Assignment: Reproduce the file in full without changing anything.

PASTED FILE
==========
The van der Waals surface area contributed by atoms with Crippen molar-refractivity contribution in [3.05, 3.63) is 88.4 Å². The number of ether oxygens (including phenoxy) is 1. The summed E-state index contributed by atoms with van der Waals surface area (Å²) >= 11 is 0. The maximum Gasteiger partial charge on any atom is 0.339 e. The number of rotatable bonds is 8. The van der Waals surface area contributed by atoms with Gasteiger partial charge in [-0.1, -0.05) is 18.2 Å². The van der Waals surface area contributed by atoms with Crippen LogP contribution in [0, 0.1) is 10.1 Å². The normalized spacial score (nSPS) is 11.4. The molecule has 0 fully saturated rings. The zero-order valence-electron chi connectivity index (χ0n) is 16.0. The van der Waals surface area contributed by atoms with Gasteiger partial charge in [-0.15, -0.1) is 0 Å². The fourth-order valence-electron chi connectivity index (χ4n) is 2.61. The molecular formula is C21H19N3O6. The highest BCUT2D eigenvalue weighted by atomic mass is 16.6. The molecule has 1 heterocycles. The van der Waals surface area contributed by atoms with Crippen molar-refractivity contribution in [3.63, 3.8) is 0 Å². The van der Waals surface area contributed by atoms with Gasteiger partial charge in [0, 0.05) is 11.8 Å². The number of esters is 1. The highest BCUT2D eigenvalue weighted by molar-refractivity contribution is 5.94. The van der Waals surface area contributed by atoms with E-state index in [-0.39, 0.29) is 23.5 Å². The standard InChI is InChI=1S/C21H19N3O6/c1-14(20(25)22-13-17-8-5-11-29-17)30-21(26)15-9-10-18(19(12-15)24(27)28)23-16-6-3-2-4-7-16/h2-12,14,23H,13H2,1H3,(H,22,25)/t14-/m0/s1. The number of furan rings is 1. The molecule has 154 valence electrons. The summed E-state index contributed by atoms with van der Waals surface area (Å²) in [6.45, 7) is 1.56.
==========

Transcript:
The van der Waals surface area contributed by atoms with Crippen molar-refractivity contribution in [3.05, 3.63) is 88.4 Å². The number of ether oxygens (including phenoxy) is 1. The summed E-state index contributed by atoms with van der Waals surface area (Å²) >= 11 is 0. The maximum Gasteiger partial charge on any atom is 0.339 e. The number of rotatable bonds is 8. The van der Waals surface area contributed by atoms with Gasteiger partial charge in [-0.1, -0.05) is 18.2 Å². The van der Waals surface area contributed by atoms with Crippen LogP contribution in [0, 0.1) is 10.1 Å². The normalized spacial score (nSPS) is 11.4. The molecule has 0 fully saturated rings. The zero-order valence-electron chi connectivity index (χ0n) is 16.0. The van der Waals surface area contributed by atoms with Gasteiger partial charge in [-0.15, -0.1) is 0 Å². The fourth-order valence-electron chi connectivity index (χ4n) is 2.61. The molecular formula is C21H19N3O6. The highest BCUT2D eigenvalue weighted by atomic mass is 16.6. The molecule has 1 heterocycles. The van der Waals surface area contributed by atoms with Crippen molar-refractivity contribution in [3.63, 3.8) is 0 Å². The van der Waals surface area contributed by atoms with Gasteiger partial charge in [0, 0.05) is 11.8 Å². The number of esters is 1. The highest BCUT2D eigenvalue weighted by molar-refractivity contribution is 5.94. The van der Waals surface area contributed by atoms with E-state index in [-0.39, 0.29) is 23.5 Å². The standard InChI is InChI=1S/C21H19N3O6/c1-14(20(25)22-13-17-8-5-11-29-17)30-21(26)15-9-10-18(19(12-15)24(27)28)23-16-6-3-2-4-7-16/h2-12,14,23H,13H2,1H3,(H,22,25)/t14-/m0/s1. The number of furan rings is 1. The molecule has 154 valence electrons. The summed E-state index contributed by atoms with van der Waals surface area (Å²) in [6.45, 7) is 1.56.